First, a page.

If your database version is lower, you'll have to develop a strategy of error handling. As far as I can tell, no - you can not insert only valid columns and omit invalid ones (perhaps you might, but I think it would require a fair amount of programming). The simplest way is to omit the whole record. It might look like this:
    Code:
    BEGIN
      FOR cur_r IN (SELECT empno FROM emp) 
      LOOP
        BEGIN                                   | inner BEGIN-EXCEPTION-END
          process your data here                | block will ensure that
        EXCEPTION                               | processing will continue
          WHEN OTHERS THEN                      | even though an error
            INSERT INTO err_log (cur_r.empno);  | has occurred
        END;                                    |
      END LOOP;
    END;
    Once it is finished, check what is in the 'err_log' table (which should be created by you, depending on information you want to store - error code/message would be more than welcome) and see how to fix those errors.
    Very interesting piece on DML error logging.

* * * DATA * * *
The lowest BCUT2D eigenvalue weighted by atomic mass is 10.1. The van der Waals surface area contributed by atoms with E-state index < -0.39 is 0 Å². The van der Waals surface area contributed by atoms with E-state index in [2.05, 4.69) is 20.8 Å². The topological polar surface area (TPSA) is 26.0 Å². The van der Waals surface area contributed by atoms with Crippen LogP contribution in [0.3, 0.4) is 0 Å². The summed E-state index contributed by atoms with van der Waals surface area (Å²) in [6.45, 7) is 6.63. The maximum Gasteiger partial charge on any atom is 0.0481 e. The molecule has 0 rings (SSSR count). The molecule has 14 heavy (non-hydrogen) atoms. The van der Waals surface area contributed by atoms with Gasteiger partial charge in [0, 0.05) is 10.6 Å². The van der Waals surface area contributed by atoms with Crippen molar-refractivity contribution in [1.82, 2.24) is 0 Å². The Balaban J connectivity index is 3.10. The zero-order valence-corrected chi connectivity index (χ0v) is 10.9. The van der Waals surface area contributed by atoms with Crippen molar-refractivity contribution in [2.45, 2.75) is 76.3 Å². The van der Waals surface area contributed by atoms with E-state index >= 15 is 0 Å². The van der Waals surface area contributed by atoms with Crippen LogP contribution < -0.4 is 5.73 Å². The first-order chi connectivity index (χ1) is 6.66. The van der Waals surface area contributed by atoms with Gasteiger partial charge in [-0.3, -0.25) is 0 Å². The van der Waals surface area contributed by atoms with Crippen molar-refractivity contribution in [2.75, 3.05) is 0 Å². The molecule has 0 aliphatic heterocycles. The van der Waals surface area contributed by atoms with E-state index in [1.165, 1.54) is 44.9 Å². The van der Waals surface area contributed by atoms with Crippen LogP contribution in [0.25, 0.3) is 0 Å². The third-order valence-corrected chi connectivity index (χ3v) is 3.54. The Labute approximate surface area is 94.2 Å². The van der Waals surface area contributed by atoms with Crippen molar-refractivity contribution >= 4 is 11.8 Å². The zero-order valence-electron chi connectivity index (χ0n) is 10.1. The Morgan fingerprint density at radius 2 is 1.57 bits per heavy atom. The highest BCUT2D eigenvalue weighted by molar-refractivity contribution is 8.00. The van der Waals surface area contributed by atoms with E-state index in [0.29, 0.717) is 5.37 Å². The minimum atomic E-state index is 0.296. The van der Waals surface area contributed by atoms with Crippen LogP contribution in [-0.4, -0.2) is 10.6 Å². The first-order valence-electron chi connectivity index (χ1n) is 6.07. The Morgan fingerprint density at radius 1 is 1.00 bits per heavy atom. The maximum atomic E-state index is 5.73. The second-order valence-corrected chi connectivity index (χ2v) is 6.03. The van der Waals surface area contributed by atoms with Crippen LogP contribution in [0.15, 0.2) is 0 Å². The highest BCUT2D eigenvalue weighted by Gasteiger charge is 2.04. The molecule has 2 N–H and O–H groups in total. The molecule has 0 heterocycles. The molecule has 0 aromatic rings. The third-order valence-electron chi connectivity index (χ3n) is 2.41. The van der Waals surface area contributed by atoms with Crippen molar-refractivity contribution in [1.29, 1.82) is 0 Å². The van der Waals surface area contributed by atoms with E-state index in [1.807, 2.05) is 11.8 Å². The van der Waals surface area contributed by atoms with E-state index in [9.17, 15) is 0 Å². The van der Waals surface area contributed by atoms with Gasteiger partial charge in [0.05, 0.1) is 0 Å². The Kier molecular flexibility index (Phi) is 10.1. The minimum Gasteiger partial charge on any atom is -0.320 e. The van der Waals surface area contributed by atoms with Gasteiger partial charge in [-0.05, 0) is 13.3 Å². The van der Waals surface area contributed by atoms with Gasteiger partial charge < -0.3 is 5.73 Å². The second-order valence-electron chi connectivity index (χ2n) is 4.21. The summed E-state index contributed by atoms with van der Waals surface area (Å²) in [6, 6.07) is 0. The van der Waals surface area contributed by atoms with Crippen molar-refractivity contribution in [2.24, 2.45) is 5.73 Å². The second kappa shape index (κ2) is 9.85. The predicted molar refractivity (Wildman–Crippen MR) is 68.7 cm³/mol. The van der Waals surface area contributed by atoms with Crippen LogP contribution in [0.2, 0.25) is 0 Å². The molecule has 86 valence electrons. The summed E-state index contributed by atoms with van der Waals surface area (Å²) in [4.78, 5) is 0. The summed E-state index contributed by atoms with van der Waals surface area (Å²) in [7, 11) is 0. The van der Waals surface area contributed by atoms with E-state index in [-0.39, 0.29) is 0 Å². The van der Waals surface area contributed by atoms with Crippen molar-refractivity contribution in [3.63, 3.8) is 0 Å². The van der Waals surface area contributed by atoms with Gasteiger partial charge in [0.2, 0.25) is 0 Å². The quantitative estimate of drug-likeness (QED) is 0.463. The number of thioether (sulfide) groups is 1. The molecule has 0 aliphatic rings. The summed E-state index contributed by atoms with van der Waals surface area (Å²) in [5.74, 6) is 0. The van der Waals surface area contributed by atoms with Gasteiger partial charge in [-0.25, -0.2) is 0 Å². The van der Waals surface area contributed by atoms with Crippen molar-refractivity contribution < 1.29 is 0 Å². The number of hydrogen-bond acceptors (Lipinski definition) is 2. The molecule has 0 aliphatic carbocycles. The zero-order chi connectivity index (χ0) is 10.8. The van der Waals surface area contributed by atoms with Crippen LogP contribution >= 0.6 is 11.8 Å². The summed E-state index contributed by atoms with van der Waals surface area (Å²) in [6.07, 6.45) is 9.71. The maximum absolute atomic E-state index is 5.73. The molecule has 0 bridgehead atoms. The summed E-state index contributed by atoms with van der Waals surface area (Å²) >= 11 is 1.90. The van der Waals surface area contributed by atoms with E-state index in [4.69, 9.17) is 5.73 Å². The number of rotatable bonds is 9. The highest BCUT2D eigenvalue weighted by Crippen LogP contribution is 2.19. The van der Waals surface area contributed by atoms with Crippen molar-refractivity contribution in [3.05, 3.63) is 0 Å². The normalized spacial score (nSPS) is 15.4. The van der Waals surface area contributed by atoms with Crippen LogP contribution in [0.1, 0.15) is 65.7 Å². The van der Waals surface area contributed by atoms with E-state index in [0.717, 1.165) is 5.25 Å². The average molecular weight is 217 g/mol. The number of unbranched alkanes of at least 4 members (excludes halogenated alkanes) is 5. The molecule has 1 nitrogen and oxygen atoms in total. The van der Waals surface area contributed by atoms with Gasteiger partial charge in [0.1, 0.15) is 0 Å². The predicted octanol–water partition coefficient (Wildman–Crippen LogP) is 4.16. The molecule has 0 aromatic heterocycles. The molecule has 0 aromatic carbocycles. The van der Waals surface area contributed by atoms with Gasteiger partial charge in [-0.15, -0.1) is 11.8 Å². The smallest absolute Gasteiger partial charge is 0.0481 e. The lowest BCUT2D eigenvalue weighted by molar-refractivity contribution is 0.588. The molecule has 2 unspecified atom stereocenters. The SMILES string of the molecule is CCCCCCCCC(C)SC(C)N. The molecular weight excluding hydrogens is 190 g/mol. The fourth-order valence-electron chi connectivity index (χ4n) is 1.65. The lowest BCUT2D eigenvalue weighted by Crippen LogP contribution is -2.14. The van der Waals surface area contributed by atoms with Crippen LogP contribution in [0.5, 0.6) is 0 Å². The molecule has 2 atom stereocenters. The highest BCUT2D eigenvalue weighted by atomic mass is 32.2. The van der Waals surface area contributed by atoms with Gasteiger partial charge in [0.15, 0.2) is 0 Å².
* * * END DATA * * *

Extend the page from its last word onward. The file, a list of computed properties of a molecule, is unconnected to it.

Now my next question would be if something similar would exist in SQL server 2005? (I know , the wrong forum, but perhaps you're multi-database experts )
    Ties Blom
    Senior Application Developer BI
    Getronics Healthcare
    DB2,ORACLE,Powercenter,BusObj,Access,
    SQL, SQL server

  5. #5
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    I'm sorry, but I wouldn't know the answer to your question. Someone, though, might know it.

    You could, of course, open a thread on MS SQL Server and link, or even copy this piece of code; perhaps you'll find someone who will be able to help you.

  6. #6
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    I'm not using SQL loader Lkbrwn_dba.
    Thank you so much Littlefoot. It was helpful.

  7. #7
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    Quote Originally Posted by blom0344
    Very interesting piece on DML error logging.
    Now my next question would be if something similar would exist in SQL server 2005? (I know , the wrong forum, but perhaps you're multi-database experts )
    Something like this:
    Code:
    UPDATE ...
    
    IF (@@ERROR <> 0)
      INSERT INTO ...
    ---
    "It does not work" is not a valid problem statement.

  8. #8
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    I disklike using WHEN OTHERS *sometimes*.

  9. #9